Honeywell has produced a new inertial navigation unit that provides accurate navigation for customers across a broad range of industries including agriculture, robotics and autonomous vehicles, without compromising on size, cost or performance.
Called the HGuide n580, this is the first Honeywell-produced, industrial-focused navigation solution that uses both precision inertial measurement unit technology and Global Navigation Satellite Systems to improve location accuracy even when facing natural and man-made obstacles.
“The blend of inertial and satellite navigation capabilities provided by the HGuide n580 is especially important where precision is required in demanding environments, for example, autonomous cars traveling in cities, where our technology can extend the accuracy and performance of navigational systems while keeping passengers safe,” said Chris Lund, senior director, Navigation and Sensors, Honeywell Aerospace. “Honeywell’s history and expertise in navigation technology enables customers to implement this new wave of advanced technology into their own applications and operations.”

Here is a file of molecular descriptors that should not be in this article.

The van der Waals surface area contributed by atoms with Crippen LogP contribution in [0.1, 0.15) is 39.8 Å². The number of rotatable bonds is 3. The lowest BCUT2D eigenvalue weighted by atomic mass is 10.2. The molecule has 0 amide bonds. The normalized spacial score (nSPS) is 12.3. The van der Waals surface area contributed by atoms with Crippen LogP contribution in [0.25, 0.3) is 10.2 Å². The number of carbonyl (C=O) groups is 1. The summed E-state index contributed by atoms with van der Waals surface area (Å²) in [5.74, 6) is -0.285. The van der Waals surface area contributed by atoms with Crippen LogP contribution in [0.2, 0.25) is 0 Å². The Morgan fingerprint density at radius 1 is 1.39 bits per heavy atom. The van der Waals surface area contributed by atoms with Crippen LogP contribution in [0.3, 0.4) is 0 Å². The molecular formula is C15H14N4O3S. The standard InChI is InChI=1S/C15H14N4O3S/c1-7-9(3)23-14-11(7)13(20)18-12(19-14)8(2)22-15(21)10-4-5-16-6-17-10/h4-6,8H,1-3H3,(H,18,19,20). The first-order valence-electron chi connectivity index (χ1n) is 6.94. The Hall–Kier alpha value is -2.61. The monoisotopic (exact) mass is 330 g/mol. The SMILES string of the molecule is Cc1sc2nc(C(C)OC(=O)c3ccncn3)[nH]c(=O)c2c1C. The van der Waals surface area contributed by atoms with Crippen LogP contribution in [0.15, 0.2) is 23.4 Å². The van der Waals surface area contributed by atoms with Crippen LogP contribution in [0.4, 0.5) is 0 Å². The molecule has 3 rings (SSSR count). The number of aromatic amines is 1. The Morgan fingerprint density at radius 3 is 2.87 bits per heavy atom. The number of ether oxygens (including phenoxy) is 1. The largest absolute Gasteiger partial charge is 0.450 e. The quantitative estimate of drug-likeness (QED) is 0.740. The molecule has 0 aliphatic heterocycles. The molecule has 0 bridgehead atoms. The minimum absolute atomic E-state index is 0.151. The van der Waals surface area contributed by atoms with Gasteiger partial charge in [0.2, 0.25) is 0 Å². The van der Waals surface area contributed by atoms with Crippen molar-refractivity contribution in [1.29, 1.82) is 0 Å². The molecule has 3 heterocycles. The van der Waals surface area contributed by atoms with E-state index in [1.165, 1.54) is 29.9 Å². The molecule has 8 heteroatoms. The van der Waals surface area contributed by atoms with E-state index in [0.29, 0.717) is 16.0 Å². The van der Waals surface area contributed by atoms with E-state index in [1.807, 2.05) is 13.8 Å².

Roughly the size of a deck of cards, the HGuide n580 gives Honeywell’s industrial customers the capabilities needed to navigate accurately in areas with limited satellite coverage, such as densely populated cities where tall buildings, underground tunnels, and multi-layer freeway stacks or bridges often create challenges to traditional global positioning system (GPS) navigation.
For a GPS unit to function properly, it requires a strong signal connection between the unit on the ground and multiple satellites in the sky to accurately orient its position. City infrastructure such as buildings and tunnels can temporarily block the signal between GPS unit receivers and satellites, creating areas often referred to as “urban canyons.”
With the HGuide n580 integrated system, Honeywell’s inertial measurement unit technology combines with GPS to act as a backup solution, which means the loss of GPS signal caused by an urban canyon does not result in a complete loss of navigation.